A strong proponent of women's rights, McKinney urged the adoption of social welfare measures for immigrants and widows. Her major initiative was the improvement of the legal status of widows and separated wives. With Henrietta Muir Edwards, she drafted a what became the Dower Act, one of Alberta's most progressive laws. She was also one of only four women to sign the United Church Basis of Union. Along with Muir Edwards, Nellie McClung, Irene Parlby and Emily Murphy, she went on to become a member of the “Famous Five” who, in 1929, had women in Canada declared as “Persons.”

The Road to Ordination
Emily Spencer Kerby was a strong advocate of ordination for women. In 1921, she wrote that, “What womanhood is asking is not some corner in the sanctuary where she may ‘appropriately render service’ but freedom to work where she deems best.”

Soon after church union, a woman actually dared to seek ordination! In 1926, Lydia Gruchy was working as a lay minister. She had graduated at the top of her class in theological school in Saskatchewan but it was ten years before the United Church finally agreed to ordain her. For many years, there remained reluctance on the part of many to accept ordained women in the pulpit. It wasn’t until 1951 that Ilene Etta James (later Munro) and Frances Edna Pratt became the first women ordained in Alberta.

Other women hesitated to seek ordination, since they were not allowed to work if they married. This “disjoining” rule also applied to deaconesses. Though “disjoining” officially ended in 1957, it occurred until 1968. In 2006, General Council apologized to those women who had been affected by this unfair practice.

We have come a long way since 1925. In 1980, the church elected its first female moderator—Rev. Lois Wilson. In 2007, one third of ordained United Church ministers were women. Of 282 diaconal ministers, 262 were women and of 307 designated lay ministers, 214 were women. None of these women feared being “disjoined!”

The Formation of the UCW
In the period following World War II, women’s roles began to change in Canadian society. In 1953, General Council established the Committee to Study Women’s Work in the Church. The committee submitted recommendations on women’s organizations and the relationship of women to the church as a whole. The goals were to establish a united women’s organization and to promote full partnership of women and men in the church.

In its report to General Council in 1956, the committee concluded that, “It is the unanimous conviction of the Committee that there should be for the women of The United Church of Canada one organization at all levels (National, Conference, Presbytery and Congregation) the aim of which would be to enlist all the women of the United Church for the total mission of the Church and to conserve all of value in our present women’s organizations.”

The subsequent Commission on the Work of Women in the Church was chaired by a man. However, Minnie Villett of Edmonton was a strong representative on the Commission. As Minnie McLean, she had entered Alberta College before church union, hoping to train as a doctor. While there, she met and married theology student Harrison Villett. Harrison went on to become principal of Alberta College. Minnie devoted herself to the unpaid job of minister’s wife, working within the church both locally and nationally and in groups like the WCTU. In 1969, she became the first woman to be awarded an honorary doctorate by St. Stephen’s College. A letter of congratulation read that: “We hope that this public recognition of your life which has been devoted to the church will be a small repayment of the dedication which you have shown.”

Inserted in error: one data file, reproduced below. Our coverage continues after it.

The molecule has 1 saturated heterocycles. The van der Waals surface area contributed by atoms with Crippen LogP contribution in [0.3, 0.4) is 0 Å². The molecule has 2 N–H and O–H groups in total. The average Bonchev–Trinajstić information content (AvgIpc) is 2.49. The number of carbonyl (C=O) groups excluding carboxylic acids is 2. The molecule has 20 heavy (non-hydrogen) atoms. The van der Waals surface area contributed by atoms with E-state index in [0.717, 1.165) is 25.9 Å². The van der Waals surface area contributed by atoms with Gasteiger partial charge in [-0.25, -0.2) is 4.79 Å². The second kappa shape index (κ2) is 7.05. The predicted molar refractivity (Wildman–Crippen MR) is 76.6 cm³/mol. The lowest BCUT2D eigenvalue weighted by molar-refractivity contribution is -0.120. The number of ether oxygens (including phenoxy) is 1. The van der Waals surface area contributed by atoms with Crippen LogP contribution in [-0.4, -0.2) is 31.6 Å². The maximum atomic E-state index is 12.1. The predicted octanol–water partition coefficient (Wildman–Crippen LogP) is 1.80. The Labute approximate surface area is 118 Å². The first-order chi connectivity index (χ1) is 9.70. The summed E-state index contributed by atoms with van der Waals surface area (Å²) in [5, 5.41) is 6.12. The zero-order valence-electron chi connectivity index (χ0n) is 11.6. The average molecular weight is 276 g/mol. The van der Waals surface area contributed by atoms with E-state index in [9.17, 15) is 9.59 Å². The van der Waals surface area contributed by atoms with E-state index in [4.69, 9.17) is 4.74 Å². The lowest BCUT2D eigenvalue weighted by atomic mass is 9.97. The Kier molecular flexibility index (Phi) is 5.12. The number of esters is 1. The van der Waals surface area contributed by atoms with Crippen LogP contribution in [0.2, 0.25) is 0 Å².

The Commission completed its work. At the General Council meeting held in Edmonton in 1960, final approval was given to a new organization called the United Church Women (UCW). The UCW officially came into being January 1, 1962.

The Work of the UCW Yesterday and Today
The 1960 General Council also took action to ensure that women could “share in a much more meaningful way in all the work of the Church” by allowing them to participate in boards at all levels. As mentioned earlier, women had asked for this at church union 35 years earlier!

Both the WA and the WMS groups had continued their work throughout the period of discussion. In some congregations, the two were already functioning together as a Woman’s Federation.

The Woman’s Auxiliary in Yellowknife, formed in 1956, was probably one of the last. In the five years before the formation of the UCW, their members had led some worship services, convened social gatherings and of course, done plenty of fundraising! In the fledgling congregation, they had paid for the janitor, the telephone, the kitchen floor tiles, dishes, manse furniture and draperies, and painting as well as contributing to outreach projects at home and abroad.

In 1960 the WMS was supporting many national church endeavours—Church Vacation Schools, Youth Caravans, Sunday School by mail and by air, Evangelism and Social Services, and Home Missions. They were developing stewardship audiovisual resources and contributing to the United Church Training School. They supported women’s colleges and universities in India, Korea, Japan and Hong Kong and offered about $30,000 yearly in bursaries and scholarships in Canada and abroad. They also cooperated with organizations outside the United Church including the Student Christian Movement, World Literacy and Christian Literature, the Canadian Bible Society and the World Student Christian Federation.